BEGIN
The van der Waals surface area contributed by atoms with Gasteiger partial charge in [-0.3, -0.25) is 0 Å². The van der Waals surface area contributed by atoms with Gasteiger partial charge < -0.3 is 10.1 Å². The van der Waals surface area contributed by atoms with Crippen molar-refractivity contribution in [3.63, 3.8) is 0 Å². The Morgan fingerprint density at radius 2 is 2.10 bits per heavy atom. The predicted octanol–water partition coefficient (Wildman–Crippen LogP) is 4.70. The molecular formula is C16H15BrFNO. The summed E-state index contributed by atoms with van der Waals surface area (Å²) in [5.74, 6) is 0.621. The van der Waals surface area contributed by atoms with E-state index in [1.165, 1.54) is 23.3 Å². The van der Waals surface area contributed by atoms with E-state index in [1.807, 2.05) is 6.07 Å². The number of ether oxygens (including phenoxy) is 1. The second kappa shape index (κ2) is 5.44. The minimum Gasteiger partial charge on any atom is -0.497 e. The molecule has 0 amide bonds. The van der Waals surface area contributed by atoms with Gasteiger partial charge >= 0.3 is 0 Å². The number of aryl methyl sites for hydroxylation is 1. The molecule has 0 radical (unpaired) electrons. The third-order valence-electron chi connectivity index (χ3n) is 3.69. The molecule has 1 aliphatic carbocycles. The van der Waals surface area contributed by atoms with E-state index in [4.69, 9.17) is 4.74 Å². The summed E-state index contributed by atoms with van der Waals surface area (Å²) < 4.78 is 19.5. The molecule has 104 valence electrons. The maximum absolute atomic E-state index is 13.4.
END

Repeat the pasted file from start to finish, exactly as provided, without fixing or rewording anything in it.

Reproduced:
The van der Waals surface area contributed by atoms with Gasteiger partial charge in [-0.3, -0.25) is 0 Å². The van der Waals surface area contributed by atoms with Gasteiger partial charge < -0.3 is 10.1 Å². The van der Waals surface area contributed by atoms with Crippen molar-refractivity contribution in [3.63, 3.8) is 0 Å². The Morgan fingerprint density at radius 2 is 2.10 bits per heavy atom. The predicted octanol–water partition coefficient (Wildman–Crippen LogP) is 4.70. The molecular formula is C16H15BrFNO. The summed E-state index contributed by atoms with van der Waals surface area (Å²) in [5.74, 6) is 0.621. The van der Waals surface area contributed by atoms with E-state index in [1.165, 1.54) is 23.3 Å². The van der Waals surface area contributed by atoms with E-state index in [1.807, 2.05) is 6.07 Å². The number of ether oxygens (including phenoxy) is 1. The second kappa shape index (κ2) is 5.44. The minimum Gasteiger partial charge on any atom is -0.497 e. The molecule has 0 amide bonds. The van der Waals surface area contributed by atoms with Gasteiger partial charge >= 0.3 is 0 Å². The number of aryl methyl sites for hydroxylation is 1. The molecule has 0 radical (unpaired) electrons. The third-order valence-electron chi connectivity index (χ3n) is 3.69. The molecule has 1 aliphatic carbocycles. The van der Waals surface area contributed by atoms with E-state index in [4.69, 9.17) is 4.74 Å². The summed E-state index contributed by atoms with van der Waals surface area (Å²) < 4.78 is 19.5. The molecule has 104 valence electrons. The maximum absolute atomic E-state index is 13.4.